A Brown-Palsberg self-interpreter for Gödel’s System T

In a paper accepted at POPL 2016 Matt Brown and Jens Palsberg constructed a self-interpreter for System $F_\omega$, a strongly normalizing typed $\lambda$-calculus. This came as a bit of a surprise as it is “common knowledge” that total programming languages do not have self-interpreters.

Thinking about what they did I realized that their conditions allow a self-interpreter for practically any total language expressive enough to encode numbers and pairs. In the PDF note accompanying this post I give such a self-interpreter for Gödel’s System T, the weakest such calculus. It is clear from the construction that I abused the definition given by Brown and Palsberg. Their self-interpreter has good structural properties which mine obviously lacks. So what we really need is a better definition of self-interpreters, one that captures the desired structural properties. Frank Pfenning and Peter Lee called such properties reflexivity, but only at an informal level. Can someone suggest a good definition?

Note: self-interpreter-for-T.pdf

10 thoughts on “A Brown-Palsberg self-interpreter for Gödel’s System T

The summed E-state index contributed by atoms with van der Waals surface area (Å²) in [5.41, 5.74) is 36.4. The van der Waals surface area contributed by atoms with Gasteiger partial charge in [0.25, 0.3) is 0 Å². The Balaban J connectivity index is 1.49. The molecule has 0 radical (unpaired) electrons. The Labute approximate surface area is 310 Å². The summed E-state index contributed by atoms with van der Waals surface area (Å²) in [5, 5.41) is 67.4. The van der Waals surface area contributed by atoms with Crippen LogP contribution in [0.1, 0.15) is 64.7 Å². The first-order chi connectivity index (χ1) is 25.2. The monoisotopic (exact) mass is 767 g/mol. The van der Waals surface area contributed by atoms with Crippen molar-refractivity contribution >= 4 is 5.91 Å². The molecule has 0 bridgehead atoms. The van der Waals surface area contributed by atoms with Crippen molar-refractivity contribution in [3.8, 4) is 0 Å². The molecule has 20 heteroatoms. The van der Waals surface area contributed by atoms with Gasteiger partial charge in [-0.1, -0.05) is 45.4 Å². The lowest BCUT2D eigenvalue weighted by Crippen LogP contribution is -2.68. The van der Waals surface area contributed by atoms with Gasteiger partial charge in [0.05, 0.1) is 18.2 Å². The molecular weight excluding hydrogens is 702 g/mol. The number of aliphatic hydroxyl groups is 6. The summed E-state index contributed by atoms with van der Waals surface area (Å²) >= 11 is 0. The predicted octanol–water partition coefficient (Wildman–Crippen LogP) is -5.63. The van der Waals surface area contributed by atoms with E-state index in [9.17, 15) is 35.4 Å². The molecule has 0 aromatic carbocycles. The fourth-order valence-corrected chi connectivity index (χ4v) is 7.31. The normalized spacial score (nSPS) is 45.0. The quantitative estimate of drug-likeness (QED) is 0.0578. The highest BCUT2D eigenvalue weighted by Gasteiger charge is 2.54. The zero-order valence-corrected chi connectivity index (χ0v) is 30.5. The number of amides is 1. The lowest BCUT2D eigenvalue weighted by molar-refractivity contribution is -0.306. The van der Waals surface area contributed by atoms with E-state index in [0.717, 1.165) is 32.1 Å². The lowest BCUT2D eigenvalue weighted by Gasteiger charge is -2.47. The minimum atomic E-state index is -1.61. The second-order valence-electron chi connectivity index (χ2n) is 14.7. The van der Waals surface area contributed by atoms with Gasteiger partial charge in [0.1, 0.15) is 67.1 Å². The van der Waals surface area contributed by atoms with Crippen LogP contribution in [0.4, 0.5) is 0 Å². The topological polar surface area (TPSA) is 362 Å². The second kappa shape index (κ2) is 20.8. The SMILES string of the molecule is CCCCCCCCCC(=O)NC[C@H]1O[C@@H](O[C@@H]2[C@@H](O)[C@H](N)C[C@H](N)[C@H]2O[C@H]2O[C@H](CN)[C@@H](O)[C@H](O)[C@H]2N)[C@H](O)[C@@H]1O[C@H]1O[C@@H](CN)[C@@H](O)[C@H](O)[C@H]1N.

1. Where does this “common knowledge” come from? Is it some kind of (mis?)interpretation of the halting problem?

  2. Nice post and pdf file, Andrej.

    Mike: this common knowledge comes from the assumption that codes are in a type of natural numbers (or an isomorphic, discrete type of syntax trees), and this Andrej shows indeed not to be possible, confirming common knowledge.

  3. The unfortunate thing about this common knowledge is that the assumptions usually aren’t made clear. For example,

    https://existentialtype.wordpress.com/2014/03/20/old-neglected-theorems-are-still-theorems/

    says:

    “One limitation of total programming languages is that they are not universal: you cannot write an interpreter for T within T (see Chapter 9 of PFPL for a proof). More importantly, this limitation extends to any total language whatever.”

    Andrej’s note and the paper of Brown and Palsberg make it clear that there are implicit assumptions in such statements. Nice work!

    I’m curious about the relationship to similar statements. For example, this

    https://mail.haskell.org/pipermail/haskell-cafe/2003-May/004343.html

    very nice message by Conor McBride says “any total language misses some total programs”, and gives a diagonalization argument that “eval” can’t be implemented, assuming that programs are coded using the type Nat.

  4. Thanks for this succinct note!

    I have an off-topic question: I quite like the formatting in the PDF. What LaTeX package did you use? I often write down notes in LaTeX, but I haven’t been able to find a style set that I like yet.